EarthWays wrote:I assume it would it be ok if we find evidence that there is no danger that they will get naturalised? Example: if the winters are to cold for it to survive?
I think that "can o worms" (
) is way over my knowledge level. Although ideal temp is around 27C (at 60-70% RH) for breeding, the larvae survive for months at certain temps "Phoenix Worms will have the longest shelf life at 50-60° F"(10C)
If they got into a commercial poultry farm, commercial greenhouse, or other unforeseen mild niche, they could survive and it could have knock on effects. Not necessarily bad effects on face value, out competing the house fly sounds good for e.g. but what else could they be pushing out of it's environment?
I've not found a study that indicates mortality at specific temps yet.
This is an interesting paper (for breeding temps etc.) Selected Life-History Traits of Black Soldier Flies (Diptera: Stratiomyidae) Reared on Three Artificial Diets (pdf)
This paper: Factors influencing mating and oviposition of black soldier flies (Diptera: Stratiomyidae) in a colony (pdf)
states "However the lower temperature limit for Black Soldier fly activity are not known, only that a colony can be maintained at 22C (it quotes unpublished data)
Still looking though, I'll edit in any links to papers on this post below:
This paper: USING THE BLACK SOLDIER FLY, Hermetia illucens, AS A VALUE-ADDED TOOL FOR THE MANAGEMENT OF SWINE MANURE (pdf)
has a handy breakdown of nutritional values, assesses the quality of larvae as fish food, and has a table of nutrients in it's assessment of "POTENTIAL VALUE OF RESIDUE AS A SOIL AMENDMENT"
One possible bad effect of introducing them could be as a host for parasitic wasps according to this paper: Parasitism of the Black Soldier Fly by Trichopria sp. (Hymenoptera: Diapriidae) in Poultry Houses
who knows what knock on effects increasing parasitic wasps might have on say butterflies?Abstract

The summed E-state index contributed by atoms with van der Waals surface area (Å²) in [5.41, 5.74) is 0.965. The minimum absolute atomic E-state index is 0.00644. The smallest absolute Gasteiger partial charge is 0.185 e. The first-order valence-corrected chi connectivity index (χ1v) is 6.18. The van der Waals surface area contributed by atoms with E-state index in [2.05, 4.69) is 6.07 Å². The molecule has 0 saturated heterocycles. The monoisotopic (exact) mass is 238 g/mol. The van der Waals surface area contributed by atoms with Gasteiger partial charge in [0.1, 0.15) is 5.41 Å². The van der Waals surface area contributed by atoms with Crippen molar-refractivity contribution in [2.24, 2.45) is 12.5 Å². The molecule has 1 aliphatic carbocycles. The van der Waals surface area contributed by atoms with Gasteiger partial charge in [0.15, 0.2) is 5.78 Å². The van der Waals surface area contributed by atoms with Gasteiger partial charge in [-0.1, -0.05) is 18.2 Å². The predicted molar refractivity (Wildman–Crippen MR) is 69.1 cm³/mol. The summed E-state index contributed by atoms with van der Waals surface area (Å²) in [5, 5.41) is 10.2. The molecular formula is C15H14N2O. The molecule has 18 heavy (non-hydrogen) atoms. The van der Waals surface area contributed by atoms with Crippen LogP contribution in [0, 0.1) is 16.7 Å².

(main paper paywalled) "To demonstrate how globalisation and climate changes are breaking the geographic barriers, we present some cases in which, during our entomoforensic investigations, performed mainly in North-eastern Italy, Neotropical, African and Asiatic necrophagous flies, beetles and wasp parasitoids have been collected, some of which rare or new for Italy or Paleartic Region. In particular, we report our studies on the american black soldier fly
, Hermetia illucens (Diptera: Stratiomyidae), that is showing a heavy competition with the local saprophagous species
and is reaching great importance in some man activities and in cattle health.Biofuel from BSF larvae!
"BSFL was grown on organic wastes for 10 days and used for crude fat extraction by petroleum ether. The extracted crude fat was then converted into biodiesel... resulting in 35.5 g, 57.8 g and 91.4 g of biodiesel being produced from 1000 BSFL growing on 1 kg of cattle manure, pig manure and chicken manure, respectively."
Abstract on European distribution (2003): Known data on the distribution of Hermetia illucens (L.) in Europe are summarized and updated. This species has been reliably recorded from Portugal, Spain, France, Switzerland, Italy, Malta, Croatia and Albania. A new record from Turkey represents the easternmost finding in the West Palaearctic and a new species to the fauna of the whole of the Near East. It may be evidence of a recent extension of this species in the Mediterranean area.
Presumably with such a wide European distribution already, it can't be doing any harm or it would have come up in the search? I'm at a bit of a dead end, wonder if it's worth contacting The British Entomological and Natural History Society, it'd be good to hear from a Dipterist on other possible native species.